24. 9. 2021

COVID vaccination and infertility treatment

COVID vaccination and infertility treatment

Experts from the Czech Vaccinological Society of the Czech Medical Association JEP and the Czech Gynecological and Obstetrical Society agree that vaccination of pregnant women is appropriate. They also recommend it to breastfeeding mothers, whereupon the antibodies enter breast milk and thus protect the newborn.

In relation to the treatment of infertility, vaccination should be given before starting treatment, especially in women with chronic diseases. Pregnancy in itself is a risk factor for the complicated course of COVID.

In general, so-called inanimate vaccines, in this case mRNA vaccines from Pfizer / BioNTech and Moderna, are considered safe during pregnancy.

Pregnancy, especially in the third trimester, increases the risk of blood clots, so vaccines from AstraZeneca and Johnson & Johnson, Vaxzevria and Janssen, in which rare cases of blood clots have been reported, are not suitable.

There is absolutely no evidence and no theoretical reason that any of the vaccines could affect female or male fertility. Animal studies do not indicate direct or indirect harmful effects with respect to reproductive toxicity.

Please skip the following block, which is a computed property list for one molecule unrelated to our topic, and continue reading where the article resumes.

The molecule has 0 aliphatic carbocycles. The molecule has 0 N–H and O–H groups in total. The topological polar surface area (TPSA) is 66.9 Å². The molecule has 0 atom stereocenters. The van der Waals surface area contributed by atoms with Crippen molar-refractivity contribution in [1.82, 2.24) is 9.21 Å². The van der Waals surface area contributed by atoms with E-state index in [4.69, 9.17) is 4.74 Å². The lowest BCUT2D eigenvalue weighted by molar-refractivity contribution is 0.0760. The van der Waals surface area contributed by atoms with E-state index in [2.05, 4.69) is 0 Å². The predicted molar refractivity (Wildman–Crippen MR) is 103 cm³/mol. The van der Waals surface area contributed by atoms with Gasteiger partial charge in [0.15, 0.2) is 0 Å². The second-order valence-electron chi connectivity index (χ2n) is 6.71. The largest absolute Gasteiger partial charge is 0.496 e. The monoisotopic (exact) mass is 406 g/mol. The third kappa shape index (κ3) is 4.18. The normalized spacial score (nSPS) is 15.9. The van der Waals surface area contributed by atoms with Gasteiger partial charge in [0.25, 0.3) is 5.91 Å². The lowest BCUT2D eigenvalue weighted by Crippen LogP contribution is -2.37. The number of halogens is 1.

Covid vaccines do not contain ingredients that are known to be harmful to pregnant women or the developing child.

Today, more than one billion people have been vaccinated, and so there were many women who did not know about their pregnancy or became pregnant shortly after vaccination. Although no signs of complications have been reported in the vaccination of pregnant women, a prudent approach remains appropriate.

The first 12 weeks are most risky for the development of pregnancy, so it is advisable to plan infertility treatment only one month after the second dose of vaccination. In case of a more pronounced reaction to vaccination, a longer interval may be considered.

It is not appropriate to undergo vaccination during ovarian stimulation, before egg collection and before embryo transfer, as well as in preparation for cryoembryotransfer, or immediately after embryo transfer.

If these recommendations are followed, there is no reason to worry about the potential negative impact of vaccination on the planned outcome - the birth of a healthy child.


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